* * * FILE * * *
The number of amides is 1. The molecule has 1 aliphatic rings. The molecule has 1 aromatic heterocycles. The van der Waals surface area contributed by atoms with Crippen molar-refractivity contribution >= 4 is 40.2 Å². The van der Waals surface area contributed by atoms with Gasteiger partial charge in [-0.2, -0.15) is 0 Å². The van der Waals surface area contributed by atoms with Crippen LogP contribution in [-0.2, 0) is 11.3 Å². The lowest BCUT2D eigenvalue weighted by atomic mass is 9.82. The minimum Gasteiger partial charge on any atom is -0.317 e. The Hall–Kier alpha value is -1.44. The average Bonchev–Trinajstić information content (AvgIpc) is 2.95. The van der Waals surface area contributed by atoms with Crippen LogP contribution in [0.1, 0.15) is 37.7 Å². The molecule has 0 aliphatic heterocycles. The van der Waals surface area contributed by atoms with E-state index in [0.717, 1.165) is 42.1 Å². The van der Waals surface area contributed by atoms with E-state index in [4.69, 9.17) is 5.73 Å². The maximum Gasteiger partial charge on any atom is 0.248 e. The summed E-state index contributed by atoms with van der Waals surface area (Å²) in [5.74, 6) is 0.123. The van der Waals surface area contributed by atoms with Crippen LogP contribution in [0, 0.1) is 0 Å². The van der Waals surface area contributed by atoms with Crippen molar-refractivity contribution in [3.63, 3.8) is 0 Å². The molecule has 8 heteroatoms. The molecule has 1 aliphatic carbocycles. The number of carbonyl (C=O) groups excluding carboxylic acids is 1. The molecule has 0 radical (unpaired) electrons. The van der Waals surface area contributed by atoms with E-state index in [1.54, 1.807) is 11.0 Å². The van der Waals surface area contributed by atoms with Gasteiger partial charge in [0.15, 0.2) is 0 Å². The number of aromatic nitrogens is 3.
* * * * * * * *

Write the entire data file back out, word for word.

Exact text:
The number of amides is 1. The molecule has 1 aliphatic rings. The molecule has 1 aromatic heterocycles. The van der Waals surface area contributed by atoms with Crippen molar-refractivity contribution >= 4 is 40.2 Å². The van der Waals surface area contributed by atoms with Gasteiger partial charge in [-0.2, -0.15) is 0 Å². The van der Waals surface area contributed by atoms with Crippen LogP contribution in [-0.2, 0) is 11.3 Å². The lowest BCUT2D eigenvalue weighted by atomic mass is 9.82. The minimum Gasteiger partial charge on any atom is -0.317 e. The Hall–Kier alpha value is -1.44. The average Bonchev–Trinajstić information content (AvgIpc) is 2.95. The van der Waals surface area contributed by atoms with Crippen LogP contribution in [0.1, 0.15) is 37.7 Å². The molecule has 0 aliphatic heterocycles. The van der Waals surface area contributed by atoms with E-state index in [0.717, 1.165) is 42.1 Å². The van der Waals surface area contributed by atoms with E-state index in [4.69, 9.17) is 5.73 Å². The maximum Gasteiger partial charge on any atom is 0.248 e. The summed E-state index contributed by atoms with van der Waals surface area (Å²) in [5.74, 6) is 0.123. The van der Waals surface area contributed by atoms with Crippen LogP contribution in [0, 0.1) is 0 Å². The van der Waals surface area contributed by atoms with Crippen molar-refractivity contribution in [3.63, 3.8) is 0 Å². The molecule has 8 heteroatoms. The molecule has 1 aliphatic carbocycles. The number of carbonyl (C=O) groups excluding carboxylic acids is 1. The molecule has 0 radical (unpaired) electrons. The van der Waals surface area contributed by atoms with E-state index in [1.54, 1.807) is 11.0 Å². The van der Waals surface area contributed by atoms with Gasteiger partial charge in [0.15, 0.2) is 0 Å². The number of aromatic nitrogens is 3.